60 Minutes correspondent Bill Whitaker travels the world and reports ground-breaking stories. 

His wife, who holds the fort and always encourages him to go further in his career, has been an essential part of his success. 

He Holds His Wife In High Regard

In an interview with New York Daily News, Whitaker acknowledged that the reason for his successful career was his wife, Terry. He manages to "drop everything and cover the next event" because of her. 

Furthermore, he called his wife a saint for encouraging him to do what he loves, all the while holding down a steady home.

I have to add to the equation that I'm married to a saint. She encourages me to go out and do what I love. So between the two of us we can still hold down a steady home and I get to travel around the world. It's pretty terrific.

The couple has two grown children, a son Gail, and a daughter, Lesley. Talking about his children, he said that when they were younger, they had a reasonably stable childhood.

And even though he missed countless dinner parties and theater events because of his job, as a father, he still attended all the important events they were a part of. 

After the kids grew up and left the nest, the Whitaker couple started afresh and move to New York. He again credited his wife for turning the house into a home, not just by filling it with love but making it warm and welcoming.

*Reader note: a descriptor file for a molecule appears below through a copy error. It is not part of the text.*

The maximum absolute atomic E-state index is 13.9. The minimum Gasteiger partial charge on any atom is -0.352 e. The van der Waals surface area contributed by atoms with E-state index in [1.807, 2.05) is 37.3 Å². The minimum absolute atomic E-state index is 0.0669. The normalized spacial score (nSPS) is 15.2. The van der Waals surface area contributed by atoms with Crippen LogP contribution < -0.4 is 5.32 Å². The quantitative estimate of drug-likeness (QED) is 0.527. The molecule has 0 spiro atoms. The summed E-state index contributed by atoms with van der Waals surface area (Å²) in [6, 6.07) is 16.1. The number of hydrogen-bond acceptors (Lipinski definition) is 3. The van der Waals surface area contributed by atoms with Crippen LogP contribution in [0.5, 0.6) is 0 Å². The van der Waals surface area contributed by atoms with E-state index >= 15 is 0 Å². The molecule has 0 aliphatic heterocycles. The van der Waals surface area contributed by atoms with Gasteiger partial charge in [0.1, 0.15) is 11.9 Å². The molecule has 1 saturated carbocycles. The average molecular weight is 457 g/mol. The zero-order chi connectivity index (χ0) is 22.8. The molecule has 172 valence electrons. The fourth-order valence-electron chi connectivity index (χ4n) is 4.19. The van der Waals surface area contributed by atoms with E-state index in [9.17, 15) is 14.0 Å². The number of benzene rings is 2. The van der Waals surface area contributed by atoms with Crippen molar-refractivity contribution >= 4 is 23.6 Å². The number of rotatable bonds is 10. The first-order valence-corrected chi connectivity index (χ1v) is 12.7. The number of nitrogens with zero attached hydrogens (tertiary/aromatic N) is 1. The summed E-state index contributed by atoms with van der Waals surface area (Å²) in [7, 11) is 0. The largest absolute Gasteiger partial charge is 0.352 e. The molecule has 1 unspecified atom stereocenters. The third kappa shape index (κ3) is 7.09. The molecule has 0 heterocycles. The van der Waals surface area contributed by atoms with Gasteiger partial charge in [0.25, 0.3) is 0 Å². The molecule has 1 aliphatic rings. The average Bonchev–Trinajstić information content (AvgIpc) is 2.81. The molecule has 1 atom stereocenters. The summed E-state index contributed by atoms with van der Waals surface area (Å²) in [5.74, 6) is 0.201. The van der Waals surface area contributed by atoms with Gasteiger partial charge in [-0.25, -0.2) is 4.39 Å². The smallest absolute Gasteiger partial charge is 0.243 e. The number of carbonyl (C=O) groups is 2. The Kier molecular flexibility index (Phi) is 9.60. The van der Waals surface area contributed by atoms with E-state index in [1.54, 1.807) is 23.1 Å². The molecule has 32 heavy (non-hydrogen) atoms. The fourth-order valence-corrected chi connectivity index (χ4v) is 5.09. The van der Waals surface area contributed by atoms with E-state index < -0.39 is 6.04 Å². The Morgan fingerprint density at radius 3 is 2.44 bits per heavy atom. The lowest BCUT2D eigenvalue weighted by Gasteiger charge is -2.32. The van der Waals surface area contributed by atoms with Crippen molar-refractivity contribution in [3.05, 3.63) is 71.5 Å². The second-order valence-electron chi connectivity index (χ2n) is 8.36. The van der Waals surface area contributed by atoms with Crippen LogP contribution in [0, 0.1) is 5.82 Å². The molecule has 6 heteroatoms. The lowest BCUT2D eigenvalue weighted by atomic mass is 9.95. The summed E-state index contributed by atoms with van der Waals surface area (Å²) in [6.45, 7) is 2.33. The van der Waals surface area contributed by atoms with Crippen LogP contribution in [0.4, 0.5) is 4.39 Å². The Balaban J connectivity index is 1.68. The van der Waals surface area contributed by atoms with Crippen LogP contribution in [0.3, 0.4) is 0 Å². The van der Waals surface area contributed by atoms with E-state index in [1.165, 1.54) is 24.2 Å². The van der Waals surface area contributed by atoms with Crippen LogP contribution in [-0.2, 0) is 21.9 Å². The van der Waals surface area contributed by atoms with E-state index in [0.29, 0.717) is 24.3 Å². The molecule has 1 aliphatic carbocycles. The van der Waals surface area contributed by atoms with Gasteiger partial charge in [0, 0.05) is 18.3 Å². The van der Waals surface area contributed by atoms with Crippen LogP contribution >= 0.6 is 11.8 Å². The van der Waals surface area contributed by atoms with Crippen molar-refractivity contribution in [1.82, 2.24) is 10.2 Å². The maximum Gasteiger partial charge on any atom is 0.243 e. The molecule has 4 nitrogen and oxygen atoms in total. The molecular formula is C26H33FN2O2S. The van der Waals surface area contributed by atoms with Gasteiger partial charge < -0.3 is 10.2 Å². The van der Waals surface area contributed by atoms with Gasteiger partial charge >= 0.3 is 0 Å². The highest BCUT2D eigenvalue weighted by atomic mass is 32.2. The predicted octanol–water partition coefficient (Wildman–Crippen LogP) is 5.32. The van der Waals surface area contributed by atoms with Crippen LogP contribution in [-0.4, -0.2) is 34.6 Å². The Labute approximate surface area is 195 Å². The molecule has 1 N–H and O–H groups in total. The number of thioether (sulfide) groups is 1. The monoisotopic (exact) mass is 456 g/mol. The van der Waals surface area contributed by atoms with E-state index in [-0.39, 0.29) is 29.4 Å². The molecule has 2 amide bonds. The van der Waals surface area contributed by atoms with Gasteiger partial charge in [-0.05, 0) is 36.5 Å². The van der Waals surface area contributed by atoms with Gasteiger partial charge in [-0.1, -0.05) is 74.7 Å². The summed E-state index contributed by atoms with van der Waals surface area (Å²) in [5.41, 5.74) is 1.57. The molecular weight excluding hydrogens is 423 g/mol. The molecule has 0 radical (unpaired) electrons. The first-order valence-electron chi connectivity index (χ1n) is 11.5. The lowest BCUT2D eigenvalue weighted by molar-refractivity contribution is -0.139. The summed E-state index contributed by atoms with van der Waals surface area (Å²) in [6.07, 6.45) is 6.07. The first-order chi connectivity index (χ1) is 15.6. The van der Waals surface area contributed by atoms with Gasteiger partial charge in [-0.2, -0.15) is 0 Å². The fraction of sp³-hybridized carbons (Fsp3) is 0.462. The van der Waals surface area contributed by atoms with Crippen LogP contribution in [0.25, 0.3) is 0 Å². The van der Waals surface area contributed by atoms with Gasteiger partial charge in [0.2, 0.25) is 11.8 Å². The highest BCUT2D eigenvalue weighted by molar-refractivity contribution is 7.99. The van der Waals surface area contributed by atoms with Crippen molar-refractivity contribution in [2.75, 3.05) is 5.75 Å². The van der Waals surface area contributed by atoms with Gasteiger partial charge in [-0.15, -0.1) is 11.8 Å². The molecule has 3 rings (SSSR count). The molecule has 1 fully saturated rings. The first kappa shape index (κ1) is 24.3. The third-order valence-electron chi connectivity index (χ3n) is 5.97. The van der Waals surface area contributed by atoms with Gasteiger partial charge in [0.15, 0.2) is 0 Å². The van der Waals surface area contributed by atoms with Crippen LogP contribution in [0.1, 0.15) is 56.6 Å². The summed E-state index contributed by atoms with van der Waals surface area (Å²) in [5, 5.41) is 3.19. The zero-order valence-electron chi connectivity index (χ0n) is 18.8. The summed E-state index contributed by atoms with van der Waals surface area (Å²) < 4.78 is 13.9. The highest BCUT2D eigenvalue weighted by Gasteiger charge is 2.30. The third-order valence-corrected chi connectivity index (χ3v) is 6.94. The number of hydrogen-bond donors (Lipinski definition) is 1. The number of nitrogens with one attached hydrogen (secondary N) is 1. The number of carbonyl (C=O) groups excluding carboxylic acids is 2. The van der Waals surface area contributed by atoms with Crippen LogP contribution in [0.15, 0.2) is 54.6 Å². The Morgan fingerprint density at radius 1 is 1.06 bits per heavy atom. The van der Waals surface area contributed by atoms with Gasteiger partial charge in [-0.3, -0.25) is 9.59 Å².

In fact, she decided on the interiors and did not allow certain items in the house, including most of his office belongings, as she wanted him to have a homely feeling when at home and not worry about work. 

Whitaker’s Exponential Career Growth

Whitaker, who has been a correspondent for 60 minutes since 2014, has traveled the world and reported events including but not limited to the investigation of the vetting process Syrian refugees undergo before entering the U.S.

Before this show, he was a reporter for the CBS Evening News and other CBS News broadcasts. 

Previously, the 69-year-old was a correspondent with CBS News Tokyo, where he covered political stories in Asia such as the pro-democracy uprising in Tiananmen Square and military coup attempts in the Philippines, to name a few.

Whitaker started his broadcast journalism career at KQED-TV in San Francisco, where he worked as a producer, associate producer, and researcher/writer.  Four decades down the line, he is considered one of the best TV correspondents in North America.

Some of his career achievements include winning an Emmy Award for reporting the collapse of Jim and Tammy Bakker's television ministry. Additionally, he was also the winner of the Paul White Award in 2018, the Radio Television Digital News Association's highest honor.

In December 2018, Whitaker was also honored with the prestigious Bloomfield College Presidential medal of excellence.